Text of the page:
AbstractObjective: To describe how the Georgia Department of Public Health (DPH) uses ICD-9 and ICD-10-based discharge diagnoses (DDx) codes assigned to Emergency Department (ED) patients to support the early detection and investigation of outbreaks, clusters, and individual cases of reportable diseases.
Introduction: The Georgia DPH has used its State Electronic Notifiable Disease Surveillance System (SendSS) Syndromic Surveillance (SS) module to collect, analyze and display analyses of ED patient visits, including DDx data from hospitals throughout Georgia for early detection and investigation of cases of reportable diseases before laboratory test results are available. Evidence on the value of syndromic surveillance approaches for outbreak or event detection is limited (1, 2). Use of the DDx field within datasets, specifically as it might be used for investigation of outbreaks, clusters, and / or individual cases of reportable diseases, has not been widely discussed.
Methods: The DDx field of the ED data set sent to DPH by 120 facilities was queried for diseases that are immediately-reportable, as well as those reportable within 7 days of diagnosis. The query was performed twice a day using a combination of SAS 9.4 and the internal query capabilities of SendSS. District Epidemiologists (DE) were notified by email, with an Excel file attached that includes the details of the patient’s visit. DEs contacted Infection Control Practitioners (ICPs) of the facilities where the patients had received a discharge diagnosis of a reportable disease. True or false positives were determined after the outcome of the follow-up with the ICP had been known and after the patient had been entered as a case of reportable disease in SendSS by the DE. Hence, if the patient was a confirmed or probable case of a reportable disease, it was recorded as a True Positive, and True Negative otherwise. This led to the calculation of Predictive Value Positive (PVP) by reportable disease.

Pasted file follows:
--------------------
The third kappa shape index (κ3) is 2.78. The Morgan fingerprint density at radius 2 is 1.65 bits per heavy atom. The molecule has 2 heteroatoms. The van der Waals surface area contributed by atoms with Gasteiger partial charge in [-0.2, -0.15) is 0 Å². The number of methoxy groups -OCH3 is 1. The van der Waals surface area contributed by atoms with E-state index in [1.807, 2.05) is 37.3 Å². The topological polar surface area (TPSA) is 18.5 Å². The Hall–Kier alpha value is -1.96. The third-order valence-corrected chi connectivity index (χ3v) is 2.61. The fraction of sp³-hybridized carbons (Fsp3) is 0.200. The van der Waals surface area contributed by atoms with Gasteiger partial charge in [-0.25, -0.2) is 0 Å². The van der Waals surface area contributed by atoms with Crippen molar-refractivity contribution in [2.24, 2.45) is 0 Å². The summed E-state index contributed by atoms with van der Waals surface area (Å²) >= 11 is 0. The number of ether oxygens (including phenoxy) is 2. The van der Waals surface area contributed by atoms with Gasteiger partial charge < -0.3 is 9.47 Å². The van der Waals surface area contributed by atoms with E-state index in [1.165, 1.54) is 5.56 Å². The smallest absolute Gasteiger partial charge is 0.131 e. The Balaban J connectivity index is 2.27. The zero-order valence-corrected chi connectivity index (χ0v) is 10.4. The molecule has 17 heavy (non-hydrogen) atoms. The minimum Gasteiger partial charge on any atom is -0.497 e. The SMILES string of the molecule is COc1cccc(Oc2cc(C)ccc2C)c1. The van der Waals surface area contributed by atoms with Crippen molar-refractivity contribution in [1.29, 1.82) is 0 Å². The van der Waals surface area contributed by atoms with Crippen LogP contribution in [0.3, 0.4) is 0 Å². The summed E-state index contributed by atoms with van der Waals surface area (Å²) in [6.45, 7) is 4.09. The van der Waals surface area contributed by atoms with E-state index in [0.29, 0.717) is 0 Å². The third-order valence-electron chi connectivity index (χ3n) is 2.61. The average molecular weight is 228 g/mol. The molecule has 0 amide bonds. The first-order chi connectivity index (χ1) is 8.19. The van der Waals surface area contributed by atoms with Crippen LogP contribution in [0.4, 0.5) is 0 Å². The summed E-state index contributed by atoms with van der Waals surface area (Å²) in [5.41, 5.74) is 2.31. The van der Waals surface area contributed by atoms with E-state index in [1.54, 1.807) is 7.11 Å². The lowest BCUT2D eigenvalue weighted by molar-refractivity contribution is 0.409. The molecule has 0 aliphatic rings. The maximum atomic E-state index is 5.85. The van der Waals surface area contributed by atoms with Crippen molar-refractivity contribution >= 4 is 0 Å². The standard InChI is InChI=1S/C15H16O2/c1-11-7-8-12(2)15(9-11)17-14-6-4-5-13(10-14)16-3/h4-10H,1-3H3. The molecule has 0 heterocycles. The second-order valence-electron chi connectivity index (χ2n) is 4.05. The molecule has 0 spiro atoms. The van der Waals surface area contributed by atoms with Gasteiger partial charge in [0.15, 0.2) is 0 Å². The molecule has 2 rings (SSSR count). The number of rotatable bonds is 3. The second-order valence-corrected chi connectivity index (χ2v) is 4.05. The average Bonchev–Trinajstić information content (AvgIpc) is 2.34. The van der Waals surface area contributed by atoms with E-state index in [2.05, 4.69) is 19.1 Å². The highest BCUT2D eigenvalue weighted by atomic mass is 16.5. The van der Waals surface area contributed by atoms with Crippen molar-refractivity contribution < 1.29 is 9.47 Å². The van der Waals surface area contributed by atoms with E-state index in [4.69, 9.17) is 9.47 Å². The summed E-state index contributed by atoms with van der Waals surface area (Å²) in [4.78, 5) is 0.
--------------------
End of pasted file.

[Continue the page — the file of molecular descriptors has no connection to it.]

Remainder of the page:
Results: Table 1 shows the number of notifications sent to DEs that were later demonstrated to be True Positives and False Positives. It also shows the PVP by diseases being reported, for the period spanning from 05/01/2016 to 08/31/2017. Use of these notifications has allowed early investigation and identification of 158 cases of notifiable diseases by DEs. This includes 25 epi-linked cases (varicella=12, pertussis=4, cryptosporidiosis=3, shigellosis=2, malaria=2, and viral meningitis=2), as well as two clusters of varicella, one cluster of pertussis, and one outbreak of varicella in an elementary school that had not been reported to the local health department. A notable limitation of this study is that no systematic and exhaustive tracking is done of all notifications, as DEs have latitude to decide whether to follow up on a specific notification, depending on other local data that could be related to the event. Therefore, the PPVs may be biased due to over- / under-estimation of unknown size and direction. One exception to this is varicella notifications, whose outcomes have been exhaustively tracked by the DPH surveillance coordinator of this disease.
Conclusions: The use of ED discharge diagnoses to examine potential cases of reportable diseases can help improve detection and early response by local health departments to outbreaks, clusters, and individual cases of reportable diseases. Exhaustive tracking of all the notifications by specific diseases may improve the estimation of the PPVs of the notifications sent to DEs.
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